This Is What Atlanta’s Mayor Has to Say About Immigration Reform

Atlanta is part of the 'Welcoming Cities' initiative, a national program to invite most immigrants to stay
February 21, 2015 Updated: January 8, 2016

ATLANTA—The parking deck of the Latin American Association was so full that officers directed people to a nearby office complex. Atlanta Mayor Kasim Reed was coming to address a town hall on immigration.

The hastily called meeting was to respond to the bombshell ruling that President Barack Obama’s plan to expand Deferred Action for Childhood Arrivals (DACA) must halt. Starting Feb. 18, it was going to apply to people over 30, for the first time. Then a new program for parents of American citizens or permanent residents was to begin in May. Both are on hold.

Reed evoked two of Atlanta’s most heartfelt visions of itself: An international city and the cradle of the civil rights movement.

Once the international city idea was an aspiration. Now it is becoming real. Since 2000, two thirds of Atlanta’s net population growth was from foreign-born people, according to the Census, and the Atlanta Regional Commission (ARC). “It’s the second fastest-growing foreign-born population in America,” Reed said. Baltimore is first.

The mayor came to talk to migrants and immigrant advocates on Feb. 20 because “inclusiveness is part of Atlanta’s DNA, and “we are known around the world as the cradle of the civil rights movement.” Atlanta is the birthplace of Martin Luther King Jr. and of other important civil rights leaders and groups.

To Reed, a Democrat and an Obama supporter, America “would do well to welcome this growth instead of trying to suppress it.” He is part of a coalition of mayors who support “Welcoming America,” meant to welcome all individuals regardless of race, ethnicity, or place of origin.

The Welcoming Atlanta Group works to carry out those goals. Helen Kim Ho is on the Welcoming Atlanta Advisory Committee. She also evoked civil rights.

She said: “America’s terribly outdated federal immigration laws have caused millions of Americans to live and work without legal status and basic protections, and it’s not just a reality for Latino families; 1.3 million Asian Americans are living and working without legal status. In our state of Georgia, 51,000 Asian Americans are also undocumented. So this is not just a Latino issue. But this is not just an Asian and Latino issue either, or just an Asian, Latino, Caribbean, African, all immigrant and refugee issue. This is a human rights issue. This is a moral issue.”

Ho is the lead attorney and executive director of Asian Americans Advancing Justice–Atlanta. It is the first nonprofit law center dedicated to promoting the rights of Asian immigrants and refugees in the South. Her group offers free or low cost legal advice to immigrants, especially about applying for protection from deportation, including answering questions under the hashtag #AAPIAsk.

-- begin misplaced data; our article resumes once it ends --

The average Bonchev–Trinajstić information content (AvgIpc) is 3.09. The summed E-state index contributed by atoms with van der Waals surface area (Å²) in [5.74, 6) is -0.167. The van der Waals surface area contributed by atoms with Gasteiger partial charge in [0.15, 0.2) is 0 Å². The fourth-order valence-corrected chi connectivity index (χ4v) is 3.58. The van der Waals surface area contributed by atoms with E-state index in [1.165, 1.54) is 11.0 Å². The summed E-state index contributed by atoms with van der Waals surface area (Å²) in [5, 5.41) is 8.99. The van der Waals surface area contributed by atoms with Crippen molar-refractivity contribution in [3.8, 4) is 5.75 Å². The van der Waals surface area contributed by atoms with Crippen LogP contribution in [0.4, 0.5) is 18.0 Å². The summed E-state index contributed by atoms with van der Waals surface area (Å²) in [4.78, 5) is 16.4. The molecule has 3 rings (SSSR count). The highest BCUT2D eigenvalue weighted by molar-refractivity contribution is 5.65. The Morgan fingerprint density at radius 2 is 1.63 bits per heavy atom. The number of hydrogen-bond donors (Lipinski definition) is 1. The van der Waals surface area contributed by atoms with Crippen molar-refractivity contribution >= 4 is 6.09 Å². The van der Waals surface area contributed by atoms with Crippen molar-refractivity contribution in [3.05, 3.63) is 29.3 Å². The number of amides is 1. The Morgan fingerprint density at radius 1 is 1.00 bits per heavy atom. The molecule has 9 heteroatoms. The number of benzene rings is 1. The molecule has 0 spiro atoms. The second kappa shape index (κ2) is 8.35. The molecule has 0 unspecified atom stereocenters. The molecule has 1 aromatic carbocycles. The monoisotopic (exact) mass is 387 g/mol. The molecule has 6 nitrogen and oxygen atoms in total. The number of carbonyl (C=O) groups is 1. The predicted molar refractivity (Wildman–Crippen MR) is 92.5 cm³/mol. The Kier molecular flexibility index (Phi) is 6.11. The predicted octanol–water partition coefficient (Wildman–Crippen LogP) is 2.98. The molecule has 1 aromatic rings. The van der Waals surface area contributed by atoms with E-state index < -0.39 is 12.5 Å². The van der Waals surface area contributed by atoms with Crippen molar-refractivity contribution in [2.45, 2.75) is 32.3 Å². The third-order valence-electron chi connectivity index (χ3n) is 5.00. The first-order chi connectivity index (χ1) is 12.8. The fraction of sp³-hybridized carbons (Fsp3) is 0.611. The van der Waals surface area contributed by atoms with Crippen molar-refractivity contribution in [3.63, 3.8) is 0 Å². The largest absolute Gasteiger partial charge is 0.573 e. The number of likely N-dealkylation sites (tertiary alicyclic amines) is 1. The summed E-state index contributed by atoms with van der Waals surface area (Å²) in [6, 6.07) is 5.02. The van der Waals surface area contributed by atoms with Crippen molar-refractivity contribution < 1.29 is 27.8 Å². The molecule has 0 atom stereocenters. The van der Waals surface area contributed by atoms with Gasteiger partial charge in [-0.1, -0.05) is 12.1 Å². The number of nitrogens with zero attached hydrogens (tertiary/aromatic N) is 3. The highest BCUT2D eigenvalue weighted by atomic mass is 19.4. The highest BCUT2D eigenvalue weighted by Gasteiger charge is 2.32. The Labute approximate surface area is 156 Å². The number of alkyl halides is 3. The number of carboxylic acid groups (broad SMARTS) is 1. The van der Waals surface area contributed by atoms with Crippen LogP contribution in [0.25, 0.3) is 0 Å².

It’s also an economic issue. People protected from deportation by DACA, starting in 2012, became measurably more prosperous. They earned better wages, they became more mobile, they enrolled in college, they got driver’s licenses, they were able to buy car insurance. “Who wants more uninsured drivers on the road?” said Ho, earlier this week. “Nobody.”

Reed agreed with Ho, that it is best to have as many immigrants as possible obtain some kind of legal status. “It does not help our cities to have people who live in the shadows,” he said.

A man, who said he was undocumented,  asked how to be protected from deportation in order to keep taking care of a mentally ill American wife.  A plump and maternal looking woman said she was in the country illegally and asked how to prove residence as a stay-at-home mother. More than half of the people present were using headphones for simultaneous translation.

Reed said there were “people in the room today who want to protect you.” 

Immigration attorney Charles Kuck offered practical advice about avoiding fraudulent notarios, who offer to help with immigration matters yet have no expertise, and about collecting documents to demonstrate eligibility for DACA or DAPA when the programs resume.

Reed said the state legislature is trying to require notarios to be licensed, so that they can be screened and vetted.

Representatives of Georgia Power and of BB&T Bank described how they support immigrants. For example, BB&T gives its clients a notarized letter on its letterhead showing that a person has had an account for a certain time. The bank has hired 40 people covered by DACA, according to Tulu Kaifee. She is Regional Multicultural Markets Officer for BB&T.

Kuck exhorted those who want congressional immigration reform to speak up, saying it’s true that Obama cannot change immigration policy by himself. Only Congress can do that.

Kuck said he was sitting in former Sen. Saxby Chambliss’s office in 2007 when Sen. John McCain and President George W. Bush were trying to get a reform through. He said the phone was ringing off the hook, and calls were 100 to one against the reform.

“You know why?” he asked, and then answered: “Angry people call their congressman. We weren’t calling.”